Based on looks alone, it's easy to see why you'd want a tooth-colored restoration in the front of your mouth. But to understand some of the other advantages composite resins offer — even for back teeth — let's look a little closer at the tooth restoration process.
The Process of Filling a Tooth
There are many reasons why a tooth may need to be filled or restored: decay and chipping are two common ones. No matter which material is chosen, the procedure is almost the same. After the area has been anesthetized (usually by a numbing injection), the tooth is “prepared” by removing decay and making it ready for the restoration. Next, the filling material is placed directly into the tooth. Once it has securely bonded to the tooth structure, the process is essentially complete.
Now, here's the difference: In order to achieve a good structural bond with a traditional amalgam filling, it is often necessary to shape the tooth by making a series of “undercuts” that help hold the material in place. This means that some healthy tooth material must be removed, leaving less of the tooth's structure intact. In time, the structurally-weakened tooth can be prone to cracking.
But composite resin fillings don't require undercutting to make a strong union — instead, they form an intimate physical and mechanical bond directly to the prepared tooth. This more conservative treatment may ultimately lead to a better and longer-lasting restoration.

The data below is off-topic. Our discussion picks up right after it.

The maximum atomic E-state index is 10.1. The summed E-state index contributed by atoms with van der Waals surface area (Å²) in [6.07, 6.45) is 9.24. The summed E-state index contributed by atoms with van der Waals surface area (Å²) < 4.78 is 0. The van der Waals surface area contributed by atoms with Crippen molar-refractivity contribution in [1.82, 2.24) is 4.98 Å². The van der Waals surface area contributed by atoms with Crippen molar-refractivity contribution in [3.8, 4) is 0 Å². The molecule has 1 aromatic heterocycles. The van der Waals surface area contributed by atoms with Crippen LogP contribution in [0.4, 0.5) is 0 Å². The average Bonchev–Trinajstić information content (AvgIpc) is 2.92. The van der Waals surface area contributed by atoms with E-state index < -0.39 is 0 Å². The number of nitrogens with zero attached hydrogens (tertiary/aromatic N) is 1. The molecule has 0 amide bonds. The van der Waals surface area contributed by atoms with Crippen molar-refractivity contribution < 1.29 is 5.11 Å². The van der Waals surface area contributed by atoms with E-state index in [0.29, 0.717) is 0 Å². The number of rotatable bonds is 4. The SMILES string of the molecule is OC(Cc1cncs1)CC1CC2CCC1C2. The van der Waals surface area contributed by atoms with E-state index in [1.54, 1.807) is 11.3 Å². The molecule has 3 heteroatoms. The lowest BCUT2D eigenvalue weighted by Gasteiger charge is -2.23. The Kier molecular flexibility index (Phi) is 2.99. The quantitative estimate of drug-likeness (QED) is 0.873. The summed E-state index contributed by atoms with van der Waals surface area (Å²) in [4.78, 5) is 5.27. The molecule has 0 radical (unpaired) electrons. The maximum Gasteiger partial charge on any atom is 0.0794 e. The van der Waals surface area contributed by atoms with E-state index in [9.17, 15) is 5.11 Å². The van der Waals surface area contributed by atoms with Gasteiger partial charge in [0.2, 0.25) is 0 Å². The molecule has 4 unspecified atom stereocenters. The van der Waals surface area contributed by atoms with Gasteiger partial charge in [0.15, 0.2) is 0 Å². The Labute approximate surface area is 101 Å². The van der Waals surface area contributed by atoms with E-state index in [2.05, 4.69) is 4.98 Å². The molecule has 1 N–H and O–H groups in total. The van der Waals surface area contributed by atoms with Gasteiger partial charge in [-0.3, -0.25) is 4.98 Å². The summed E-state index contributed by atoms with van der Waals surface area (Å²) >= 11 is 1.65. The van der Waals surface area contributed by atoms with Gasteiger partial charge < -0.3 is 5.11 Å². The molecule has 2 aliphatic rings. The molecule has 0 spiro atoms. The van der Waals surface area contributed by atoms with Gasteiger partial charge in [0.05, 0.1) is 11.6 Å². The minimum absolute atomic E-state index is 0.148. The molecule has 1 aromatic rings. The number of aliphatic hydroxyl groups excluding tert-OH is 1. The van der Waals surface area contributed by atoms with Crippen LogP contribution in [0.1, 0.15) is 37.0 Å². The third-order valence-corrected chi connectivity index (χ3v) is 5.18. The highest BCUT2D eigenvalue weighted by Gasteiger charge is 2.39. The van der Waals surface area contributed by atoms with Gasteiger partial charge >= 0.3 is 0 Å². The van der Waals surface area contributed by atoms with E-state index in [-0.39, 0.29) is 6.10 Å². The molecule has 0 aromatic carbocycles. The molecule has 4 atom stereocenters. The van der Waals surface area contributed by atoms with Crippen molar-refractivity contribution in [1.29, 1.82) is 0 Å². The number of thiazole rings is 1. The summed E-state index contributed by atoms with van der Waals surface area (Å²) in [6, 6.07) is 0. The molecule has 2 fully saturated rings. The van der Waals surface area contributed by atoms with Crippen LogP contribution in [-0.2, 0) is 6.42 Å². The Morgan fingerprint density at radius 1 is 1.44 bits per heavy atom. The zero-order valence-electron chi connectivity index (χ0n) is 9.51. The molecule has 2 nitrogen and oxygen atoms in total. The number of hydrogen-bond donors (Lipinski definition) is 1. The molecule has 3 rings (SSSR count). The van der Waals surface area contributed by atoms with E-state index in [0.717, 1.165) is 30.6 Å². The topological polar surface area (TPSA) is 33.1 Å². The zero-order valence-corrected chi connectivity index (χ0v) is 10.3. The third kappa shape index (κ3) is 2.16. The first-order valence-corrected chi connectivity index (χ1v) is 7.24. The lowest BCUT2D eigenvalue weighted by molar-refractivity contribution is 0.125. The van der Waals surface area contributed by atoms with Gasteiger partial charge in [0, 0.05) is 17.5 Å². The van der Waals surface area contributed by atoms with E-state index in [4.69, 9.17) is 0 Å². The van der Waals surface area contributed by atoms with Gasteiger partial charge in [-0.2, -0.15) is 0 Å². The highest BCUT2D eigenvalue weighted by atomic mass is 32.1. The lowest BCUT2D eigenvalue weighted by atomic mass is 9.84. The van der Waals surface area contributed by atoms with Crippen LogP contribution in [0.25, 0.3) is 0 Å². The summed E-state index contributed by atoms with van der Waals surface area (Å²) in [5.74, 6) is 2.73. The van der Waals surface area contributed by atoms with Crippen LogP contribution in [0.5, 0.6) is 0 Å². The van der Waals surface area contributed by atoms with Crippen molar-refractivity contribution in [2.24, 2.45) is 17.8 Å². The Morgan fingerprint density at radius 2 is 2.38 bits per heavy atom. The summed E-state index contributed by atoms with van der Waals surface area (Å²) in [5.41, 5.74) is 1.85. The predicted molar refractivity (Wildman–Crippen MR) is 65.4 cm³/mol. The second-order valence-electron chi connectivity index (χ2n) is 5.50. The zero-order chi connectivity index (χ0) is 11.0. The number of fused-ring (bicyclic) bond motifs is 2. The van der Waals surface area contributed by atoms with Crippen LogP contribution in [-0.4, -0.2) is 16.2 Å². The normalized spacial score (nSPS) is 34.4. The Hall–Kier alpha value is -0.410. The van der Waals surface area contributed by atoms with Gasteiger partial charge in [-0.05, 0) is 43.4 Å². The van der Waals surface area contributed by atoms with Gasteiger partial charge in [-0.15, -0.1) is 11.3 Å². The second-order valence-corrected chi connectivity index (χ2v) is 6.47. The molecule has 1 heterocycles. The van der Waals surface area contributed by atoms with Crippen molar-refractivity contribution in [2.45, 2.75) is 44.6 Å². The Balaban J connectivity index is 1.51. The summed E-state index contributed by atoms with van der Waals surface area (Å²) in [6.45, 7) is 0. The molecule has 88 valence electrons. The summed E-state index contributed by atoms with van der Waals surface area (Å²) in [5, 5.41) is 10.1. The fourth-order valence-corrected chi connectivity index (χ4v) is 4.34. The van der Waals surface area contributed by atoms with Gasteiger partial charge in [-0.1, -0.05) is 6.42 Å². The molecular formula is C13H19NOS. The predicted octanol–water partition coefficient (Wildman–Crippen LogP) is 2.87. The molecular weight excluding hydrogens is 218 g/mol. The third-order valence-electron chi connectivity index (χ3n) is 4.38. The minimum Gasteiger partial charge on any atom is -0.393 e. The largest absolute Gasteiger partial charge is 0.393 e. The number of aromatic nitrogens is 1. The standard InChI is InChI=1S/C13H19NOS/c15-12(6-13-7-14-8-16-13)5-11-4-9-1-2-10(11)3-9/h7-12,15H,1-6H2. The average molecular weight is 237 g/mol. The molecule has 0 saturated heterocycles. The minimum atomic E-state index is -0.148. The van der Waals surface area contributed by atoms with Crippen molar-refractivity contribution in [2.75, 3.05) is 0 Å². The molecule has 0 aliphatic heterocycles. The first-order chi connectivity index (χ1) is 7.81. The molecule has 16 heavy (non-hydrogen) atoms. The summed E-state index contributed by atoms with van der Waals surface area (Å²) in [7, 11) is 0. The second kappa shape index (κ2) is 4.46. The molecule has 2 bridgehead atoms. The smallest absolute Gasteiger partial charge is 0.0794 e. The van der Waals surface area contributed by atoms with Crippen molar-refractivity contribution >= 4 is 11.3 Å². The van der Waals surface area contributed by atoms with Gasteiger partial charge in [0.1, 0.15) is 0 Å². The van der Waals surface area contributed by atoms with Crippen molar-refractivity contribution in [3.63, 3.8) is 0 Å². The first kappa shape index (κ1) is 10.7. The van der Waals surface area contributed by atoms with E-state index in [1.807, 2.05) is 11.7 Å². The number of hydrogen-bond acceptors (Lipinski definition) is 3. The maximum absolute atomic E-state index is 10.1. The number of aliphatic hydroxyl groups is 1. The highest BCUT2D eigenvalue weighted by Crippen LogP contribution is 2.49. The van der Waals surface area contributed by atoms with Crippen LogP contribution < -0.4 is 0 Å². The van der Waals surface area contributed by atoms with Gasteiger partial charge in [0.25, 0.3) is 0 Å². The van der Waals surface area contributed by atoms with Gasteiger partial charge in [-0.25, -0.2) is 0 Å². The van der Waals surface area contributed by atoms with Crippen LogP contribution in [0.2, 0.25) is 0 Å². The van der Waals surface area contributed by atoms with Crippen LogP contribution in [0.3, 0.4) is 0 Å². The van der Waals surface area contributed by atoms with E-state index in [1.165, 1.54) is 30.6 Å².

When Can Tooth-Colored Fillings Be Used?
Composite resins are generally appropriate for small to moderate-sized restorations — which encompass the most common types of fillings. They are durable, fracture-resistant, and able to withstand chewing pressure. Depending on how much of the tooth needs restoration, the procedure may be accomplished in just one visit. Alternatively, if a large volume of tooth material must be replaced, a part may be fabricated outside the mouth and later bonded to the tooth.
Whatever the situation, the best way to determine whether tooth-colored fillings are right for you is to come in and consult with us. We can explain the appropriate options and help you select the best way to proceed with treatment. Either way, you'll be able to achieve — and keep — a healthy-looking smile.
The Natural Beauty of Tooth-Colored Fillings The public's demand for aesthetic tooth-colored (metal free) restorations (fillings) together with the dental profession's desire to preserve as much natural tooth structure as possible, has led to the development of special “adhesive” tooth-colored restorations... Read Article
What is Tooth Decay? – And How to Prevent It! Tooth Decay is an infection, and many people don't realize that it is preventable. This article is the first in a series about tooth decay, perhaps the number one reason children and adults lose teeth during their lifetime. Explore the causes of tooth decay, its prevention and the relationship to bacteria, sugars and acids... Read Article
Tooth Decay – How To Assess Your Risk Don't wait for cavities to occur and then have them fixed — stop them before they start. Modern dentistry is moving towards an approach to managing tooth decay that is evidence-based — on years of accumulated, systematic, and valid scientific research. This article discusses what you need to know to assess your risk and change the conditions that lead to decay... Read Article